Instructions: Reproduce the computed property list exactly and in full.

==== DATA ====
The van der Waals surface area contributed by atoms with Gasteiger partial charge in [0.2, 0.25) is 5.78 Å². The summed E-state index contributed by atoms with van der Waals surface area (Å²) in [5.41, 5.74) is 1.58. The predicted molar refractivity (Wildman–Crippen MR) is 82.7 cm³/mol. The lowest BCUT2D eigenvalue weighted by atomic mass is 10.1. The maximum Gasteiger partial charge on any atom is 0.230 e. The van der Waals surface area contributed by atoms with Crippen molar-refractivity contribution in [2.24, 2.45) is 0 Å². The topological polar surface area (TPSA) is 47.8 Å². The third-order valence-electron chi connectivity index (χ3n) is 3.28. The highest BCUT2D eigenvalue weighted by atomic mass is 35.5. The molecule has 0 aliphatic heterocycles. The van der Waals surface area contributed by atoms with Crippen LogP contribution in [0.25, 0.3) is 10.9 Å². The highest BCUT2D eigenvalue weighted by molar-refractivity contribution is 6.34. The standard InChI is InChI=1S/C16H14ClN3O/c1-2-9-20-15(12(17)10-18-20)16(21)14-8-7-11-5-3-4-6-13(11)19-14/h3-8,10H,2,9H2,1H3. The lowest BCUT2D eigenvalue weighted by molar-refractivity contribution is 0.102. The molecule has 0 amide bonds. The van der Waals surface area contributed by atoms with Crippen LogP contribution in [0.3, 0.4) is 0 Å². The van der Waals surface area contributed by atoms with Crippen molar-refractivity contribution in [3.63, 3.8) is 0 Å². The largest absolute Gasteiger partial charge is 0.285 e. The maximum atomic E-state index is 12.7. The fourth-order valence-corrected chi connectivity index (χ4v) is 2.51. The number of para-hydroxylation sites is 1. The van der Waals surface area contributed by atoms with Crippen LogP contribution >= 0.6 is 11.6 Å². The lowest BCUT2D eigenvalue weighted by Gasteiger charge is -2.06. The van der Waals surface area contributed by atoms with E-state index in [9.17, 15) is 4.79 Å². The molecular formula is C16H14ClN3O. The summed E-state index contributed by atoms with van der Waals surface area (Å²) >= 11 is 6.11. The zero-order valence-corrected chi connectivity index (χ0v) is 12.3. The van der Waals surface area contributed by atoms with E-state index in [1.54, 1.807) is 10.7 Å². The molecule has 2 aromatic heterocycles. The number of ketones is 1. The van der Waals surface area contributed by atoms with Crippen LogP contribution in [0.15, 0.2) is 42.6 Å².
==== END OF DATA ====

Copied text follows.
The van der Waals surface area contributed by atoms with Gasteiger partial charge in [0.2, 0.25) is 5.78 Å². The summed E-state index contributed by atoms with van der Waals surface area (Å²) in [5.41, 5.74) is 1.58. The predicted molar refractivity (Wildman–Crippen MR) is 82.7 cm³/mol. The lowest BCUT2D eigenvalue weighted by atomic mass is 10.1. The maximum Gasteiger partial charge on any atom is 0.230 e. The van der Waals surface area contributed by atoms with Crippen molar-refractivity contribution in [2.24, 2.45) is 0 Å². The topological polar surface area (TPSA) is 47.8 Å². The third-order valence-electron chi connectivity index (χ3n) is 3.28. The highest BCUT2D eigenvalue weighted by atomic mass is 35.5. The molecule has 0 aliphatic heterocycles. The van der Waals surface area contributed by atoms with Crippen LogP contribution in [0.25, 0.3) is 10.9 Å². The highest BCUT2D eigenvalue weighted by molar-refractivity contribution is 6.34. The standard InChI is InChI=1S/C16H14ClN3O/c1-2-9-20-15(12(17)10-18-20)16(21)14-8-7-11-5-3-4-6-13(11)19-14/h3-8,10H,2,9H2,1H3. The lowest BCUT2D eigenvalue weighted by molar-refractivity contribution is 0.102. The molecule has 0 amide bonds. The van der Waals surface area contributed by atoms with Crippen LogP contribution in [0.3, 0.4) is 0 Å². The van der Waals surface area contributed by atoms with Crippen molar-refractivity contribution in [3.63, 3.8) is 0 Å². The largest absolute Gasteiger partial charge is 0.285 e. The maximum atomic E-state index is 12.7. The fourth-order valence-corrected chi connectivity index (χ4v) is 2.51. The number of para-hydroxylation sites is 1. The van der Waals surface area contributed by atoms with Crippen LogP contribution >= 0.6 is 11.6 Å². The lowest BCUT2D eigenvalue weighted by Gasteiger charge is -2.06. The van der Waals surface area contributed by atoms with E-state index in [9.17, 15) is 4.79 Å². The molecular formula is C16H14ClN3O. The summed E-state index contributed by atoms with van der Waals surface area (Å²) >= 11 is 6.11. The zero-order valence-corrected chi connectivity index (χ0v) is 12.3. The van der Waals surface area contributed by atoms with E-state index in [1.54, 1.807) is 10.7 Å². The molecule has 2 aromatic heterocycles. The number of ketones is 1. The van der Waals surface area contributed by atoms with Crippen LogP contribution in [0.15, 0.2) is 42.6 Å².